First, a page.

Journal article
Response of maize leaf decomposition in litterbags and soil bags to different tillage intensities in a long-term field trial

Publication Details
Faust, S.; Koch, H.; Dyckmans, J.; Jörgensen, R.
Publication year:
Applied Soil Ecology
Pages range:
Volume number:


In a long-term tillage field trial under practical farming conditions in Central Germany, the decomposition of maize (Zea maize L.) leaf litter was monitored for 8 months in litterbags and soil bags, where non-decomposed litter was mixed into soil and recovered as particulate organic matter (POM). The objective was to determine which methodological approach is more suitable to reflect tillage effects on litter decomposition and microbial turnover in no-tillage and grubber (15 cm), i.e. a rigid tine cultivator, treatments in comparison with mouldboard ploughing (25 cm). Under no-tillage, CO2-C efflux monitored for 22.5 months was lowest, although this soil contained the highest soil organic C and microbial biomass C contents at 0–5 cm depth. One reason is the slow warming in spring due to the highest volumetric water content, leading to the lowest mean soil temperature. Maize leaf litter was more rapidly decomposed in the soil bags, with a mean mass loss rate constant k = 0.0108 d−1, than in the litterbags, with k = 0.0063 d−1. This difference mainly occurred during the initial 3-month period after burying. In the soil bags, the mass loss rate constant for maize leaf litter was significantly higher in the no-tillage than in the plough treatment. In contrast, the mean microbial C use efficiency of the maize leaf litter of 0.27 in the soil bags was not affected by the tillage treatments. Although both methods are in principle suitable for monitoring decomposition processes, the soil bag method has advantages, as initial accessibility to decomposing microorganisms is facilitated.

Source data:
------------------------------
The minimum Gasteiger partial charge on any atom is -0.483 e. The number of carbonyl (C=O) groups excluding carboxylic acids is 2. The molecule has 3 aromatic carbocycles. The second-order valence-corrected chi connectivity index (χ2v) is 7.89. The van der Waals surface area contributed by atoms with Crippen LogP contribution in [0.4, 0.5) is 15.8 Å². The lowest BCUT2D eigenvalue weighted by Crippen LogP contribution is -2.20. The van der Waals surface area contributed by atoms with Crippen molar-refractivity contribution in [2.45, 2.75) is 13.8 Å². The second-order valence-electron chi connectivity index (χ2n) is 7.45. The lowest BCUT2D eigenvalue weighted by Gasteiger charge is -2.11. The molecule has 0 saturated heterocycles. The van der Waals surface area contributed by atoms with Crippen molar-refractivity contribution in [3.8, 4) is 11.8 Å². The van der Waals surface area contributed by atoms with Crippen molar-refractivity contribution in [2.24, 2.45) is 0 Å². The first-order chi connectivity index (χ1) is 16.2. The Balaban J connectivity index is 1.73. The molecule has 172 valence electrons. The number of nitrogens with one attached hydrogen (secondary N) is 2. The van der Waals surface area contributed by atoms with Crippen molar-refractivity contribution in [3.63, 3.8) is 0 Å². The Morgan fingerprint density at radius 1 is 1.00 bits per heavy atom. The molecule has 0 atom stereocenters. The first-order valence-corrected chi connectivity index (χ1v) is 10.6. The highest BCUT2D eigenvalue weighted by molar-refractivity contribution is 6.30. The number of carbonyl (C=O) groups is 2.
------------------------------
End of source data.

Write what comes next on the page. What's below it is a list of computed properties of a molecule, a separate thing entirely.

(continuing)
Last updated on 2019-20-05 at 09:10